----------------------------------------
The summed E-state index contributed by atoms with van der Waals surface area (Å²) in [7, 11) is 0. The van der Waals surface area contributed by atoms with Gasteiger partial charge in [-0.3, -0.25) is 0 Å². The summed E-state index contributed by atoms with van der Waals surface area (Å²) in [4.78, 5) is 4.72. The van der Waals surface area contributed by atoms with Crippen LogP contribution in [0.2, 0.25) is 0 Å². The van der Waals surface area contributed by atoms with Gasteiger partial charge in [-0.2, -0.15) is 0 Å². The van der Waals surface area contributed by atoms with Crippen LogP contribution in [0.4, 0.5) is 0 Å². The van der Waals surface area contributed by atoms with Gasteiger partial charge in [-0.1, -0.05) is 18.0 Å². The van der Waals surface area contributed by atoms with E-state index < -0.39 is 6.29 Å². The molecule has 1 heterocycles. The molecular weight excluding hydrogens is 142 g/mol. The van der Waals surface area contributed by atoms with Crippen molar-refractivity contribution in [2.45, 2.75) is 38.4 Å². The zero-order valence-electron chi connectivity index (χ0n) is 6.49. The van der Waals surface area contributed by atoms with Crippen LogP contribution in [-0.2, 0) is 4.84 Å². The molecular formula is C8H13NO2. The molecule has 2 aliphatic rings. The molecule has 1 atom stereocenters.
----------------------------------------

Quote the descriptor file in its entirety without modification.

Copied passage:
The summed E-state index contributed by atoms with van der Waals surface area (Å²) in [7, 11) is 0. The van der Waals surface area contributed by atoms with Gasteiger partial charge in [-0.3, -0.25) is 0 Å². The summed E-state index contributed by atoms with van der Waals surface area (Å²) in [4.78, 5) is 4.72. The van der Waals surface area contributed by atoms with Crippen LogP contribution in [0.2, 0.25) is 0 Å². The van der Waals surface area contributed by atoms with Gasteiger partial charge in [-0.2, -0.15) is 0 Å². The van der Waals surface area contributed by atoms with Crippen LogP contribution in [0.4, 0.5) is 0 Å². The van der Waals surface area contributed by atoms with Gasteiger partial charge in [-0.1, -0.05) is 18.0 Å². The van der Waals surface area contributed by atoms with E-state index < -0.39 is 6.29 Å². The molecule has 1 heterocycles. The molecular weight excluding hydrogens is 142 g/mol. The van der Waals surface area contributed by atoms with Crippen molar-refractivity contribution in [2.45, 2.75) is 38.4 Å². The zero-order valence-electron chi connectivity index (χ0n) is 6.49. The van der Waals surface area contributed by atoms with Crippen LogP contribution in [-0.2, 0) is 4.84 Å². The molecular formula is C8H13NO2. The molecule has 2 aliphatic rings. The molecule has 1 atom stereocenters.